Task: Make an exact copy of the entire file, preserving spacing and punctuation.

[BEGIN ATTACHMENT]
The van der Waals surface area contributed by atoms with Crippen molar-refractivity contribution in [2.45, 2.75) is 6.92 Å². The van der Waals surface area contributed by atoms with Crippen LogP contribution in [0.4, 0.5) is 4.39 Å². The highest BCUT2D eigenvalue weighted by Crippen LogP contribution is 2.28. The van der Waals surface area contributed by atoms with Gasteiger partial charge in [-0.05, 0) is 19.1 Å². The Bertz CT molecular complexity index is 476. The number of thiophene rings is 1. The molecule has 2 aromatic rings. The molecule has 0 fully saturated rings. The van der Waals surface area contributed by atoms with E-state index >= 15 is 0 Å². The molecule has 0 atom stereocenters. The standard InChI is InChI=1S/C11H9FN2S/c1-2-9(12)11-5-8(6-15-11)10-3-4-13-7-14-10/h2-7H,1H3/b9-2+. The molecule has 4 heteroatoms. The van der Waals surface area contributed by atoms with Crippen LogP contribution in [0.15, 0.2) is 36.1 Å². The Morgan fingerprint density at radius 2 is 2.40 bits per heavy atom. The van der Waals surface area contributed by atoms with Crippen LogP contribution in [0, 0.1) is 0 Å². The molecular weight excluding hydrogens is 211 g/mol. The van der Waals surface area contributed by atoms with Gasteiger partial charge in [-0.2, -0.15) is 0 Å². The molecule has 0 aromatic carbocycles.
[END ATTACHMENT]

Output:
The van der Waals surface area contributed by atoms with Crippen molar-refractivity contribution in [2.45, 2.75) is 6.92 Å². The van der Waals surface area contributed by atoms with Crippen LogP contribution in [0.4, 0.5) is 4.39 Å². The highest BCUT2D eigenvalue weighted by Crippen LogP contribution is 2.28. The van der Waals surface area contributed by atoms with Gasteiger partial charge in [-0.05, 0) is 19.1 Å². The Bertz CT molecular complexity index is 476. The number of thiophene rings is 1. The molecule has 2 aromatic rings. The molecule has 0 fully saturated rings. The van der Waals surface area contributed by atoms with E-state index >= 15 is 0 Å². The molecule has 0 atom stereocenters. The standard InChI is InChI=1S/C11H9FN2S/c1-2-9(12)11-5-8(6-15-11)10-3-4-13-7-14-10/h2-7H,1H3/b9-2+. The molecule has 4 heteroatoms. The van der Waals surface area contributed by atoms with Crippen LogP contribution in [0.15, 0.2) is 36.1 Å². The Morgan fingerprint density at radius 2 is 2.40 bits per heavy atom. The van der Waals surface area contributed by atoms with Crippen LogP contribution in [0, 0.1) is 0 Å². The molecular weight excluding hydrogens is 211 g/mol. The van der Waals surface area contributed by atoms with Gasteiger partial charge in [-0.2, -0.15) is 0 Å². The molecule has 0 aromatic carbocycles.